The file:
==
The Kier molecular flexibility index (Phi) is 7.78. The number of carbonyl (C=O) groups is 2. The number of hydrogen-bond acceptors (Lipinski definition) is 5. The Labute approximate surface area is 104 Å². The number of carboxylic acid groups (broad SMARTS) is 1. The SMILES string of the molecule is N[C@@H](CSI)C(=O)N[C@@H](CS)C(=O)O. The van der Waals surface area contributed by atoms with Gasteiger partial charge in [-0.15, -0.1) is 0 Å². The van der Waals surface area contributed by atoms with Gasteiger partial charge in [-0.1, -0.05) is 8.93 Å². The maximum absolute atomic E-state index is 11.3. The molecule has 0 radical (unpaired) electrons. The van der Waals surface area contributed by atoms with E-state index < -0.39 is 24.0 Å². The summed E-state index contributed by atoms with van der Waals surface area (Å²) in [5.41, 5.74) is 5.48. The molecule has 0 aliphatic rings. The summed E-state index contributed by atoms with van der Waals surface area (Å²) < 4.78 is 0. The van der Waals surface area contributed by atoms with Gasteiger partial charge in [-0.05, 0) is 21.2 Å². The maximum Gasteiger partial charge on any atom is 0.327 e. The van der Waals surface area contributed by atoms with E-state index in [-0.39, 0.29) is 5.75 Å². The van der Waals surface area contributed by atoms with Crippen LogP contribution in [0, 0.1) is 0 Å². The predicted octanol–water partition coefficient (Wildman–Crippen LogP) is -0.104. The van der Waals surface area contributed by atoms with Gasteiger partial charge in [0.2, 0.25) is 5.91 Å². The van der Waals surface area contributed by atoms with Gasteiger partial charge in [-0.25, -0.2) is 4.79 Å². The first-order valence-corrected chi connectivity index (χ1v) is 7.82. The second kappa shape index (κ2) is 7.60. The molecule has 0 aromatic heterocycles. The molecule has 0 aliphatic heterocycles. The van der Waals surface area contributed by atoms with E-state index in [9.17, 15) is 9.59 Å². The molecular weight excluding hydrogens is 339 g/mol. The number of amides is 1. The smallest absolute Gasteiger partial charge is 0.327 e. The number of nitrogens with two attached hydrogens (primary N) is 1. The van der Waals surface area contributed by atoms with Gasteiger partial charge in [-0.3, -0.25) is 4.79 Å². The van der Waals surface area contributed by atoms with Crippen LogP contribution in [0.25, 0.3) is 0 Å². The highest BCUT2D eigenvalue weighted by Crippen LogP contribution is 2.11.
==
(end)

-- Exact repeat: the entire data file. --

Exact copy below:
The Kier molecular flexibility index (Phi) is 7.78. The number of carbonyl (C=O) groups is 2. The number of hydrogen-bond acceptors (Lipinski definition) is 5. The Labute approximate surface area is 104 Å². The number of carboxylic acid groups (broad SMARTS) is 1. The SMILES string of the molecule is N[C@@H](CSI)C(=O)N[C@@H](CS)C(=O)O. The van der Waals surface area contributed by atoms with Gasteiger partial charge in [-0.15, -0.1) is 0 Å². The van der Waals surface area contributed by atoms with Gasteiger partial charge in [-0.1, -0.05) is 8.93 Å². The maximum absolute atomic E-state index is 11.3. The molecule has 0 radical (unpaired) electrons. The van der Waals surface area contributed by atoms with E-state index < -0.39 is 24.0 Å². The summed E-state index contributed by atoms with van der Waals surface area (Å²) in [5.41, 5.74) is 5.48. The molecule has 0 aliphatic rings. The summed E-state index contributed by atoms with van der Waals surface area (Å²) < 4.78 is 0. The van der Waals surface area contributed by atoms with Gasteiger partial charge in [-0.05, 0) is 21.2 Å². The maximum Gasteiger partial charge on any atom is 0.327 e. The van der Waals surface area contributed by atoms with E-state index in [-0.39, 0.29) is 5.75 Å². The van der Waals surface area contributed by atoms with Crippen LogP contribution in [0, 0.1) is 0 Å². The predicted octanol–water partition coefficient (Wildman–Crippen LogP) is -0.104. The van der Waals surface area contributed by atoms with Gasteiger partial charge in [0.2, 0.25) is 5.91 Å². The van der Waals surface area contributed by atoms with Gasteiger partial charge in [-0.25, -0.2) is 4.79 Å². The first-order valence-corrected chi connectivity index (χ1v) is 7.82. The second kappa shape index (κ2) is 7.60. The molecule has 0 aromatic heterocycles. The molecule has 0 aliphatic heterocycles. The van der Waals surface area contributed by atoms with E-state index in [9.17, 15) is 9.59 Å². The molecular weight excluding hydrogens is 339 g/mol. The number of amides is 1. The smallest absolute Gasteiger partial charge is 0.327 e. The number of nitrogens with two attached hydrogens (primary N) is 1. The van der Waals surface area contributed by atoms with Gasteiger partial charge in [-0.3, -0.25) is 4.79 Å². The van der Waals surface area contributed by atoms with Crippen LogP contribution in [0.25, 0.3) is 0 Å². The highest BCUT2D eigenvalue weighted by Crippen LogP contribution is 2.11.